Prose: Jake Sittler (@jtsittler)


To put it simply, the Nike Hyperflight is where it all started for me; it sowed the seeds of my kicks obsession. The aesthetic and the aura that shoe had helped me appreciate the form, function and the driving concepts behind a design. As an avid Kicksology and Kicksguide reader, I saw the pictures of the original sketches of that shoe (along with the Shox Stunner and Ultraflight) on each site and I was instantly fascinated. I began researching as much sneaker design and technology information as my seventh-grade head could handle. (I also developed a nasty habit of sketching shoes the margins of my notebook paper, homework assignments and daily planner – something that I’m sure thrilled my teachers) My mom refused to buy them for me when they initially dropped in 2002, but I eventually got my hands on a deadstock black/red pair back in 2008 and it’s the only pair in my collection that I won’t wear – I consider it the jewel of my collection and can’t bring myself to rock them and crease up that sexy silhouette. My love of footwear – the total package of footwear – was born of this beautiful, daring, and ultimately flawed, work of art.


To me, the Hyperflight is the godfather of today’s Hyperdunk line and the lightweight movement in general. Back then – with Alpha Project at full strength and Nike designers being encouraged to push the limits of design, function and technology – Eric Avar was attempting to create a minimal yet functional shoe in a unique aesthetic package. The large “H” shaped structures were supposed to serve as the anti-ankle inversion support and Zoom Air cushioning gave it a low-profile midsole. The daring cut of the ankle gave it a never-before-seen silhouette and of course the shiny cobec upper gave it myriad options as far as color schemes go.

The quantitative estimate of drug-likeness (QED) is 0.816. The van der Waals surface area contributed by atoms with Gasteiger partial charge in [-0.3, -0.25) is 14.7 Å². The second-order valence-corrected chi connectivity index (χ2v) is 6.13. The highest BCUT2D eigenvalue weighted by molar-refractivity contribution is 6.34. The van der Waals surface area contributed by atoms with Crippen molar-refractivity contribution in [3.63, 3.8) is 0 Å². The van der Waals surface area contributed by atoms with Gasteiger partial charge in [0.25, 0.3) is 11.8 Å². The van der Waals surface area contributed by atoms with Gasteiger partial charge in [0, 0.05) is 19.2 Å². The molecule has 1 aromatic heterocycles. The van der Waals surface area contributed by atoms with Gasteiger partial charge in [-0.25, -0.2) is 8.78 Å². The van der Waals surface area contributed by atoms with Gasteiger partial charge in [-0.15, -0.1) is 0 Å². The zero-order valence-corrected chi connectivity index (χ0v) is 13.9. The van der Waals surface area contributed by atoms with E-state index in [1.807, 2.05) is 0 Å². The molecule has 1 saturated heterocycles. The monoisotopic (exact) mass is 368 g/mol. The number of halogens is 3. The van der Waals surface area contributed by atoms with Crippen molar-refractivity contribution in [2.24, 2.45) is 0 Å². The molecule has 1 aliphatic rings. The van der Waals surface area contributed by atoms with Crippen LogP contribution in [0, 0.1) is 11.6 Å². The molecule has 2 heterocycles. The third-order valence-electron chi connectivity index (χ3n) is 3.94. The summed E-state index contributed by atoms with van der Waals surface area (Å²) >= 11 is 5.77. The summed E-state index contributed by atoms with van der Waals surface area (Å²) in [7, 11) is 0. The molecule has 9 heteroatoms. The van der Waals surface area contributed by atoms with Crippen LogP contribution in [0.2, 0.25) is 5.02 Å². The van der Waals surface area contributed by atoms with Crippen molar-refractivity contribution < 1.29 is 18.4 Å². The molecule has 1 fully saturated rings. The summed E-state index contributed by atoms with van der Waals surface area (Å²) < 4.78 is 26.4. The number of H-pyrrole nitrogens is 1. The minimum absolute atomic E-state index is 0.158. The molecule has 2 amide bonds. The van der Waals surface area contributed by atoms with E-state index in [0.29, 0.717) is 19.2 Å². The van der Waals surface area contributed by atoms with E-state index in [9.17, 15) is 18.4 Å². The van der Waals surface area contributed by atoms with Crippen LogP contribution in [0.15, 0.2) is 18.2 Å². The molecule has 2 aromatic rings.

The only problem was, the shoe sucked on-court. The anti-inversion structures weren’t strong enough to withstand the pounding of an entire game, the cobec upper wasn’t a very functional material because it creased badly and was too stiff to provide a good fit, and there seems to be a complete lack of a midsole under the arch of one’s foot. With the upper being too roomy, a lack of ankle support and little cushioning underfoot, the Hyperflight was really a dangerous shoe to play in.


But at the same time, the shoe was a groundbreaker in terms of the (attempted) marriage of form and function. Avar has said that he designed the shoe as Bill Bowerman would have designed a track spike – by taking a shoe down to its core and using only the most necessary design elements in order to create a lightweight, high-performance package. While the shoe failed to hold up as a performer, it reset the boundaries to which shoes could be pushed. The minimalism of Flywire and Hyperfuse can trace its origins to the Hyperflight, which had its own origins in the designs of Nike co-founder Bill Bowerman. And that puts the Hyperflight at the center of one incredible and ever evolving lineage.

2 thoughts on “TGRR Blog: My Love Affair with the Nike Hyperflight

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